Air New Zealand’s New Fast Check-In Process

Air New Zealand, Airport Experience, Technology

Air New Zealand recently rolled out its new check-in process for domestic flights, and I have to say that it takes the best ideas of Alaska’s Airport of the Future and expands upon it in all the right ways.

The idea is to keep people flowing through the system instead of creating dead-ends at ticket counters. Air New Zealand Check InAs you can see in the picture at left, the airline will have a group of kiosks where people can check in. The kiosk will print out bag tags and once the passengers tag their own bags, they just walk over to the conveyor belt behind and drop their bags off before heading on their way. No need to talk to a person at all, though that option will be there if need be.

Passengers can check-in via mobile phone, but frequent fliers will have another option. . . RFID tags. The airline is planning on giving RFID tags to frequent fliers to stick on the back of their mobile phones (or anywhere else they so desire). They will be able to just head straight to the gate if they have no bags and scan their phone as they board. If they have a bag, they can scan it at the kiosk at check-in. A small receipt will print out for their records.

This makeover will start in Auckland and then make its way to Christchurch and Wellington. If you want to get a really good idea of what it will look like, you should take a look at this short video.

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9 comments on “Air New Zealand’s New Fast Check-In Process

  1. CF- Thank you for the Hustle & Flow link, I’ve seen the setup Alaska has at SeaTac and it always seemed interesting.

    I wonder though if they hurt themselves by still having a regular check in counter? I know the first time I flew Alaska out of there I checked in at the counter. I came to the counter first, and given that I was checking a bag it seemed more efficient, but they just checked me in and then had me drop my bag off down at the Alaska gates.

    (I think it might actually be a Horizon counter, but given they’re relationship its like brown eggs versus white eggs, almost the same but not quite. My friend who works for Horizon will now disown me, but I digress…)

    As for their patents, aren’t they in some way violating their fiduciary responsibility by not monetizing them? If they can keep the competition from using their ideas that gives them a better customer experience. They could still improve licensing in a way that protects them, say only license it to airlines that don’t compete, or ones that compete, but not for use at airports that they compete at. They could even license it by airport, say Southwest can use it all around the east coast, but not on the SEA or OAK airports. Alaska could even kick around some type of hybrid system at MCO and the like and share the baggage loading piece with Southwest, but keep their own kiosks or something. (I’m figuring MCO might actually work better since Southwest has a bigger presence in MCO, and I don’t know the number of flights they’ve got.) Although then again asking Southwest and Alaska to play nice and share is like asking Delta and US Airways to speak to each other like adults.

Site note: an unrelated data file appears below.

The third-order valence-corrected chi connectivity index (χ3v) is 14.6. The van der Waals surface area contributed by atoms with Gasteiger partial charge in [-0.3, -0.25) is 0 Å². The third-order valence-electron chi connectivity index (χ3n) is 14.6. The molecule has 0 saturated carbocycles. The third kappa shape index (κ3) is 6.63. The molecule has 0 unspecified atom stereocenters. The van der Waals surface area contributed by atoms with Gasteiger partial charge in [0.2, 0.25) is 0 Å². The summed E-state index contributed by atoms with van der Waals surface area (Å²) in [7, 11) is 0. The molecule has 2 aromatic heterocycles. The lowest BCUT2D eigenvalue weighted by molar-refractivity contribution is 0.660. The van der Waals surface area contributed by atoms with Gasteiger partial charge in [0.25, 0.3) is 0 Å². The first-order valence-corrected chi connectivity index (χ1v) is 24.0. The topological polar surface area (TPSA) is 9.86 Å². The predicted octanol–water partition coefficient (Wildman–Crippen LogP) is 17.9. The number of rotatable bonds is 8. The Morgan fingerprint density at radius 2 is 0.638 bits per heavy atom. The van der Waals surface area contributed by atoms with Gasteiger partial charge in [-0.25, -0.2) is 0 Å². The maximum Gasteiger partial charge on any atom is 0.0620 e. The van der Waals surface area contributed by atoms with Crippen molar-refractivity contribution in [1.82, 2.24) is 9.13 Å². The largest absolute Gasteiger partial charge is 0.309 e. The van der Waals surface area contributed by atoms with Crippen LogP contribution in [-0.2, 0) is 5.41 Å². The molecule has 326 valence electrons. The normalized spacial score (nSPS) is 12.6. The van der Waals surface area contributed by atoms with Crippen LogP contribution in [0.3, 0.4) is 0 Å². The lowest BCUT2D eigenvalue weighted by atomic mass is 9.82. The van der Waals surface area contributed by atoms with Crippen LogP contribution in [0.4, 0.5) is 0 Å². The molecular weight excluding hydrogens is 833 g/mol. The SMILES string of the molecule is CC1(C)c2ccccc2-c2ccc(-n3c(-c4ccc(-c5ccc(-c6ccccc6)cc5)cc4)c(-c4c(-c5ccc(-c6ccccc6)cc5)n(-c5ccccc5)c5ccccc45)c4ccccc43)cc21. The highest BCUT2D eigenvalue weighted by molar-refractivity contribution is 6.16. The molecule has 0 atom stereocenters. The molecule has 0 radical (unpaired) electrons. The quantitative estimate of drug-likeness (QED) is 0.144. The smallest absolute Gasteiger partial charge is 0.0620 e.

2. The Air Zealand Kiosks are actually IBM Technology. The kiosks are based on an IBM Netvista PC running Microsoft’s
    Windows 2000 operating system with a touch screen user interface. The IBM kiosk technology was modified by IBM Global Services for Air New Zealand.

    The processes around self service are not patentable, only the technology deployed which is the invention itself, there are about 6 vendors including IBM that sell this technology.

  3. Nicholas – From the looks of it, it seems that the ticket counter will be in a round area on the far side. So you’d really have to be seeking out the ticket counter if you want to check in, and it won’t look like a normal ticket counter anyway. I think they’ve got it set up right.

  4. Hi:

    Actually the new kiosks are IER as are the gate scanners for RFID and 1D / 2D Barcode.

    Our mantra for this project was “no queues” and we’ve pretty much achieved this. The new airport environment has been operating for five days now and peak times are flowing really well.

    A passenger with no bags to check can just go straight to gate and scan themsleves onto the aircraft using either a 2D barcode on an electronic ticket receipt (ETR), a 2D barcode sent to the mobile phone (using a bespoke J2Me downloadable application) or using our ePass which is the RFID tag.

    A customer with bags goes to a kiosk and identifies themselves with one of the above methods or simply with a credit card or entering their name into an on-screen keyboard. They then print their bag-tag and tag their own bag, pick up a boarding pass and drop their bag onto an open conveyor belt.

    Check out some great animated flythroughs on


    Stephen Jones
    Air New Zealand

    A pass

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